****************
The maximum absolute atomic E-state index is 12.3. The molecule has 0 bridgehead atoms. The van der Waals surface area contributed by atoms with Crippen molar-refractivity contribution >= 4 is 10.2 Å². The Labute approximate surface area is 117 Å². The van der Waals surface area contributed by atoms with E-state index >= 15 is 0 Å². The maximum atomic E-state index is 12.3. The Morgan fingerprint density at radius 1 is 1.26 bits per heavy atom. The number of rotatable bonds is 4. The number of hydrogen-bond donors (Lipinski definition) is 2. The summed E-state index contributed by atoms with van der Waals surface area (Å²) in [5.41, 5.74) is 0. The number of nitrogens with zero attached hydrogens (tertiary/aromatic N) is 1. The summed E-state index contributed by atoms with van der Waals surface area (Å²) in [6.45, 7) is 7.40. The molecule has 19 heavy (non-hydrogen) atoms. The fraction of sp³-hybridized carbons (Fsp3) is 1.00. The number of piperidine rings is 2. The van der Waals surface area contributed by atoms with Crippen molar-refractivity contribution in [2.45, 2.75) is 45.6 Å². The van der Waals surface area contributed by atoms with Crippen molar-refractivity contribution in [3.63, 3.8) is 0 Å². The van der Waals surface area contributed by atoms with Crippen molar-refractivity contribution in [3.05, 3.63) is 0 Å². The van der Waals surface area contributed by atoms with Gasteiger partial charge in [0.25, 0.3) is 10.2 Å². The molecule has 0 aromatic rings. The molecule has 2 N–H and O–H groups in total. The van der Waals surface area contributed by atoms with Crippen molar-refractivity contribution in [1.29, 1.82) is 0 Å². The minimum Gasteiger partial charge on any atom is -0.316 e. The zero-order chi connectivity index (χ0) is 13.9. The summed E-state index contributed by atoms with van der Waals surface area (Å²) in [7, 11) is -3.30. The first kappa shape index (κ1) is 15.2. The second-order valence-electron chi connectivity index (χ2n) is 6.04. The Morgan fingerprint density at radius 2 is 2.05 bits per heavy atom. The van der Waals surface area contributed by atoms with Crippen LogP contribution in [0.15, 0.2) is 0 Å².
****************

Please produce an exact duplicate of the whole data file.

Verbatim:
The maximum absolute atomic E-state index is 12.3. The molecule has 0 bridgehead atoms. The van der Waals surface area contributed by atoms with Crippen molar-refractivity contribution >= 4 is 10.2 Å². The Labute approximate surface area is 117 Å². The van der Waals surface area contributed by atoms with E-state index >= 15 is 0 Å². The maximum atomic E-state index is 12.3. The Morgan fingerprint density at radius 1 is 1.26 bits per heavy atom. The number of rotatable bonds is 4. The number of hydrogen-bond donors (Lipinski definition) is 2. The summed E-state index contributed by atoms with van der Waals surface area (Å²) in [5.41, 5.74) is 0. The number of nitrogens with zero attached hydrogens (tertiary/aromatic N) is 1. The summed E-state index contributed by atoms with van der Waals surface area (Å²) in [6.45, 7) is 7.40. The molecule has 19 heavy (non-hydrogen) atoms. The fraction of sp³-hybridized carbons (Fsp3) is 1.00. The number of piperidine rings is 2. The van der Waals surface area contributed by atoms with Crippen molar-refractivity contribution in [2.45, 2.75) is 45.6 Å². The van der Waals surface area contributed by atoms with Crippen molar-refractivity contribution in [3.63, 3.8) is 0 Å². The van der Waals surface area contributed by atoms with Crippen molar-refractivity contribution in [3.05, 3.63) is 0 Å². The van der Waals surface area contributed by atoms with Gasteiger partial charge in [0.25, 0.3) is 10.2 Å². The molecule has 0 aromatic rings. The molecule has 2 N–H and O–H groups in total. The van der Waals surface area contributed by atoms with Crippen molar-refractivity contribution in [1.29, 1.82) is 0 Å². The minimum Gasteiger partial charge on any atom is -0.316 e. The zero-order chi connectivity index (χ0) is 13.9. The summed E-state index contributed by atoms with van der Waals surface area (Å²) in [7, 11) is -3.30. The first kappa shape index (κ1) is 15.2. The second-order valence-electron chi connectivity index (χ2n) is 6.04. The Morgan fingerprint density at radius 2 is 2.05 bits per heavy atom. The van der Waals surface area contributed by atoms with Crippen LogP contribution in [0.15, 0.2) is 0 Å².